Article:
Comparing PC specifications for average family use

This content is 12 years old. I don't routinely update old blog posts as they are only intended to represent a view at a particular point in time. Please be warned that the information here may be out of date.

A couple of weeks ago, my parents-in-law were unlucky enough to be burgled. Thankfully they were not at home at the time and the thieves didn’t manage to take too much.  One thing they did take though, was their laptop computer.

The insurance company made an offer for a comparable PC to replace the stolen one (new for old) but, as four years is a long time in computing, I wanted to be sure that they really were getting a similar specification in 2012 terms. I’d been careful when I bought the original for them to get something that was OK for standard web surfing, email, etc. but not too expensive. Similarly I didn’t want anything bargain basement as it would only cause me “family IT support issues” later.

My normal answer, when asked for advice on buying new PCs, etc. is to look at the PC Pro A List to see what’s currently rated. Unfortunately that doesn’t help so much when taking a bottom-up view (i.e. starting out with a proposed model and seeing if it offers everything you need, rather than a top-down approach with a purpose in mind and choosing the model to match).

So I turned to the ‘net for advice. As helpful as my Twitter followers were, “what is a decent PC spec for the average home user?” is a pretty subjective question and the answers ranged from “I love my Core i7-powered beast” to “Core i3 should be fine”, with some suggesting that i3 might not have enough grunt and I should get an i5 instead. As it happened, there was a similar Core i5 model at the same price as the i3, but with 4GB RAM instead of 6GB, so I got the insurance company to plump for the faster processor (I can add RAM later).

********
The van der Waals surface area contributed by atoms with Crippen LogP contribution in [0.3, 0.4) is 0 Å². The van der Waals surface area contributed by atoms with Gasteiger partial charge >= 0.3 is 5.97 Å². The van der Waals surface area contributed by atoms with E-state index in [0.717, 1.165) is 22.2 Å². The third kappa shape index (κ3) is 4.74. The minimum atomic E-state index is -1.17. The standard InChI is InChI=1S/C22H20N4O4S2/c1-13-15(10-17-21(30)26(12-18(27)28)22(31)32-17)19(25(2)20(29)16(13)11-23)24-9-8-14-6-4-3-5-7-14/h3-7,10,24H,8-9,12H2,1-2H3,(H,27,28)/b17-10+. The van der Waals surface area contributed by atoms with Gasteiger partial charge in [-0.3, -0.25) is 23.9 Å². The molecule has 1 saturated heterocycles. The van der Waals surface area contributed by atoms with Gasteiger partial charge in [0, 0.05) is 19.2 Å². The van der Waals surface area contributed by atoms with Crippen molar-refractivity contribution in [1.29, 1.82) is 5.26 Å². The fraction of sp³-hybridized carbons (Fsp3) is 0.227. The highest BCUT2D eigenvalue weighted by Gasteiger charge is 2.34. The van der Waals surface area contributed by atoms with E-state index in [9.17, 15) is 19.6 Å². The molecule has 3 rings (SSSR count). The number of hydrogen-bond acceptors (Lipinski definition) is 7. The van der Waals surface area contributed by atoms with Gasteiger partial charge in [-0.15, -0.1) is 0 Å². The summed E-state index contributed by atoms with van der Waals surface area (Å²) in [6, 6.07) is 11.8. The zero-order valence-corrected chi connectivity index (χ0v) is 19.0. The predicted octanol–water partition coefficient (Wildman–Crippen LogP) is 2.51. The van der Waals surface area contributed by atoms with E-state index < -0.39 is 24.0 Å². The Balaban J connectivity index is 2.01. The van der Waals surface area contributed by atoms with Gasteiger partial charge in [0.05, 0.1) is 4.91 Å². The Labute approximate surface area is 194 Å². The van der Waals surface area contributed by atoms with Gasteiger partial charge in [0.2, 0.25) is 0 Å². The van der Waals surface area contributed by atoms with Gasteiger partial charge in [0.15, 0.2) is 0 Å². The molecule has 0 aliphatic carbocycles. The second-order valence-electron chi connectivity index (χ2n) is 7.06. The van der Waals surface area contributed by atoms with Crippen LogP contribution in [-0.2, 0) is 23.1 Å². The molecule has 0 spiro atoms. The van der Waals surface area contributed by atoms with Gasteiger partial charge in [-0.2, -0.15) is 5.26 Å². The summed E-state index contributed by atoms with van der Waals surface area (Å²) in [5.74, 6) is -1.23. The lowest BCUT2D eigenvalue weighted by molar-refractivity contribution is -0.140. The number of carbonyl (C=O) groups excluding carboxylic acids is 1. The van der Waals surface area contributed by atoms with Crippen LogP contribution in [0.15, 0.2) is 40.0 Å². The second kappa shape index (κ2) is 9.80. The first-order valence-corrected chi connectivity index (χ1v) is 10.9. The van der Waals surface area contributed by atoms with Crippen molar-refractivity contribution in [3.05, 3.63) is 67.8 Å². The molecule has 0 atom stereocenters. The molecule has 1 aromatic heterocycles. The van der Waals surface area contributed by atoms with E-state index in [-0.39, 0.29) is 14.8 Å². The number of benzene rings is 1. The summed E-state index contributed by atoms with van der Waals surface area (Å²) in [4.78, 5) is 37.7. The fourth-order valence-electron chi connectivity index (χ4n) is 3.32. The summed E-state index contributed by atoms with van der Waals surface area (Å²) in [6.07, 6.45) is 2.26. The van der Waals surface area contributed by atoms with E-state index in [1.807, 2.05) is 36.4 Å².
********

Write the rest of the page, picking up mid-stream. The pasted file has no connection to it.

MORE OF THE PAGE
Wikipedia was also useful, for reading up on graphics chipsets (to work out why the Intel HD Graphics 3000 chipset was an improvement on the Intel GMA X3100 in the old PC – don’t be fooled by the smaller number, it seems), and to confirm that I wasn’t getting a modern version of a budget Celeron processor.

One website really stood out though with great advice on the various processors and how they compared to each other. That site was (I was looking at the Intel Core i3-2350M and Core i5-2450M) and I’m pretty sure I’ll be revisiting when I need to compare specs again in future…

2 thoughts on “Comparing PC specifications for average family use

  1. Sorry to hear that Mark, there is some scum on this ball of earth.

    What did they do about data loss on the old machine, had you any cloud backups setup on there ? Carbonite ? Dropbox. Whole drive encryption – truecrypt etc ?

    What’s your philosophy about such setups for family ?



  2. Hi Scott,
    I did set them up with a backup USB drive, but it seems they weren’t using it. Luckily email was with the ISP and some other data was in the cloud. Unfortunately they lost several years’ worth of digital photos. Drive wasn’t encrypted but chances are they just wiped the hard disk and sold it on…

    It has made me think more about my own family’s setup. Sorting out some cloud backups has been on my todo list for a while but has moved up the priority stack. Expect to see some blog posts soon.


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